“The crisis largely stems from President Recep Tayyip Erdogan’s own economic policies, say economists both inside and outside Turkey. After nearly two decades in power, Mr. Erdogan has fired nearly every economic official who had stood in the way of his unorthodox views, and has steered the country down a path few, if any, economies the size of Turkey have charted.”
“After years in which he has weakened Turkish institutions and centralized power, Mr. Erdogan has now assumed broad control over the economy, with no one within the government to oppose him, former Turkish officials say…”
“Turkey, a G-20 economy and a leader among emerging markets, is a North Atlantic Treaty Organization ally and a key security partner for the U.S. Financial instability there could ripple through the Middle East. It could also threaten Ankara’s ambitions to become a power broker in the region, where it has acted as a counterweight to Russia while intervening in conflicts in Libya, Syria and Iraq.”
“The free-falling lira has also fueled concerns that the crisis could tip over into broader financial instability, with economists warning of the risk of a bank run or a credit crunch. It is the most serious test Turkish financial institutions have faced in decades, according to bankers and former Turkish officials…”
“The lira’s devaluation is fueling discontent among the working and middle-class Turks who form the backbone of support for Mr. Erdogan and his Justice and Development Party (AKP). After years in which he has survived a military coup and steered Turkey through wars and instability in the wider Middle East, Mr. Erdogan now risks a revolt among his political base.” The WSJ reports.
Brazil Economy Stumbles into Recession
“The Brazilian economy entered a technical recession in the third quarter as surging inflation choked off its pandemic recovery. Third-quarter data released on Thursday showed a 0.1 per cent contraction in gross domestic product from the previous quarter, when it shrank 0.4 per cent.”
“Compared with the third quarter of last year, the economy expanded 4 per cent. The contraction was driven primarily by an 8 per cent drop in agriculture, which has been affected by an unprecedented drought, and a 9.8 per cent decline in the export of goods and services. Industry remained stagnant, while services grew 1.1 per cent.”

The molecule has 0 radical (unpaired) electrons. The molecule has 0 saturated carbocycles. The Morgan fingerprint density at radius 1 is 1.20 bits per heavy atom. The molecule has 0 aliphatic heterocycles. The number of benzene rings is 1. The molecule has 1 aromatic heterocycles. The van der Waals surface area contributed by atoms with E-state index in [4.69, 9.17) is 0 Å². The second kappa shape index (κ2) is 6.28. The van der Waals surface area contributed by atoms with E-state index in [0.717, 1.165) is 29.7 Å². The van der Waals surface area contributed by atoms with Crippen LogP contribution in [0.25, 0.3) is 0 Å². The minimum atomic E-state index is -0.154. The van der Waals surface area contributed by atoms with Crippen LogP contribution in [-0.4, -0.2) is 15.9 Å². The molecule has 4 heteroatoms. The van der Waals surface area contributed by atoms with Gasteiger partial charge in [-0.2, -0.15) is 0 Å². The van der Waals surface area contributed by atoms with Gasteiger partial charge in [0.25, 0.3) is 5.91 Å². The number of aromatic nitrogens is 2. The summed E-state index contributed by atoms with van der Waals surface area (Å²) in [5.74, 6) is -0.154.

“‘The economy has basically stagnated. We reached the pre-Covid level, but since then there has been no growth at all and there is no indication that growth will come,’ said Mauricio Molon, chief economist at Logus Capital in São Paulo. Latin America’s largest economy had rebounded quickly from the initial impact of Covid-19, with GDP in the first quarter of this year returning to where it was before the pandemic struck at the end of 2019.”
“Since then, however, the recovery has lost steam and some economists have forecast a contraction next year. Presidential elections in October also threaten to bring uncertainty. Paulo Guedes, Brazil’s finance minister, has remained bullish, telling the Financial Times recently that Brazil would ‘surprise the world again’ and continue its ‘V-shaped recovery’.” The FT reports.
Blockchain Will Redefine Financial World: Mukesh Ambani
“Mukesh Ambani, chairman and managing director, Reliance Industries Ltd (RIL) on Friday said he believes in blockchain technology and that the technology is set to redefine the financial world.”
“Ambani was talking in an interview at the virtual Infinity Forum, hosted by International Financial Services Authority (IFSCA), GIFT City and Bloomberg. ‘Blockchain is the technology I believe in. We are on the verge of introducing a data privacy bill, which I look forward to, and also the crypto currency bill. So I think we are on the right track,’ Ambani said, adding that India is witnessing a digital-first revolution and the country is on the verge of building a digital society.”
“A bill for regulating cryptocurrency as a financial asset while safeguarding small investors, is in the works. The legislation may stipulate a minimum amount for investments in digital currencies while banning their use as legal tender.” LiveMint reports.
“Not everything that counts can be counted, and not everything that can be counted counts.” Quote attributed to Albert Einstein.